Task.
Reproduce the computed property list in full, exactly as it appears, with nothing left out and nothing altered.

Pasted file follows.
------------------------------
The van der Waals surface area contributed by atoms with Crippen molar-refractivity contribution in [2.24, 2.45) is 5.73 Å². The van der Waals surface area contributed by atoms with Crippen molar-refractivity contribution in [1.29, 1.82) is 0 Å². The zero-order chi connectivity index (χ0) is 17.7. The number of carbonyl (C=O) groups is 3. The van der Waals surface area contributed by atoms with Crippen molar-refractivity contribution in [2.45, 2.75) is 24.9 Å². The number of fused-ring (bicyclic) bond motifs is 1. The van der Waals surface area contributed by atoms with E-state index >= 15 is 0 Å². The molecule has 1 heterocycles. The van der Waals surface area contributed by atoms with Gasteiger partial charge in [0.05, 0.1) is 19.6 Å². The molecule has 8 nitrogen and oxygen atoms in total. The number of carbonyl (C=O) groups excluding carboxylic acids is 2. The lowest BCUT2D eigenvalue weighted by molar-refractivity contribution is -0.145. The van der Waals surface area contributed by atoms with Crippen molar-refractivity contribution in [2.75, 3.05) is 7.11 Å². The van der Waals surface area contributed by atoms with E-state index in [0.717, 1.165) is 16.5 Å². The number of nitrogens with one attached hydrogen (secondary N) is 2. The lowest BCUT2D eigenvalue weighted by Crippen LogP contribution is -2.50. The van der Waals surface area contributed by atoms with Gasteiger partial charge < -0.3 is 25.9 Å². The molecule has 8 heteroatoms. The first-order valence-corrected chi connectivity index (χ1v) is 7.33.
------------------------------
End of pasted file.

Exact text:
The van der Waals surface area contributed by atoms with Crippen molar-refractivity contribution in [2.24, 2.45) is 5.73 Å². The van der Waals surface area contributed by atoms with Crippen molar-refractivity contribution in [1.29, 1.82) is 0 Å². The zero-order chi connectivity index (χ0) is 17.7. The number of carbonyl (C=O) groups is 3. The van der Waals surface area contributed by atoms with Crippen molar-refractivity contribution in [2.45, 2.75) is 24.9 Å². The number of fused-ring (bicyclic) bond motifs is 1. The van der Waals surface area contributed by atoms with E-state index >= 15 is 0 Å². The molecule has 1 heterocycles. The van der Waals surface area contributed by atoms with Gasteiger partial charge in [0.05, 0.1) is 19.6 Å². The molecule has 8 nitrogen and oxygen atoms in total. The number of carbonyl (C=O) groups excluding carboxylic acids is 2. The lowest BCUT2D eigenvalue weighted by molar-refractivity contribution is -0.145. The van der Waals surface area contributed by atoms with Crippen molar-refractivity contribution in [2.75, 3.05) is 7.11 Å². The van der Waals surface area contributed by atoms with E-state index in [0.717, 1.165) is 16.5 Å². The number of nitrogens with one attached hydrogen (secondary N) is 2. The lowest BCUT2D eigenvalue weighted by Crippen LogP contribution is -2.50. The van der Waals surface area contributed by atoms with Gasteiger partial charge < -0.3 is 25.9 Å². The molecule has 8 heteroatoms. The first-order valence-corrected chi connectivity index (χ1v) is 7.33.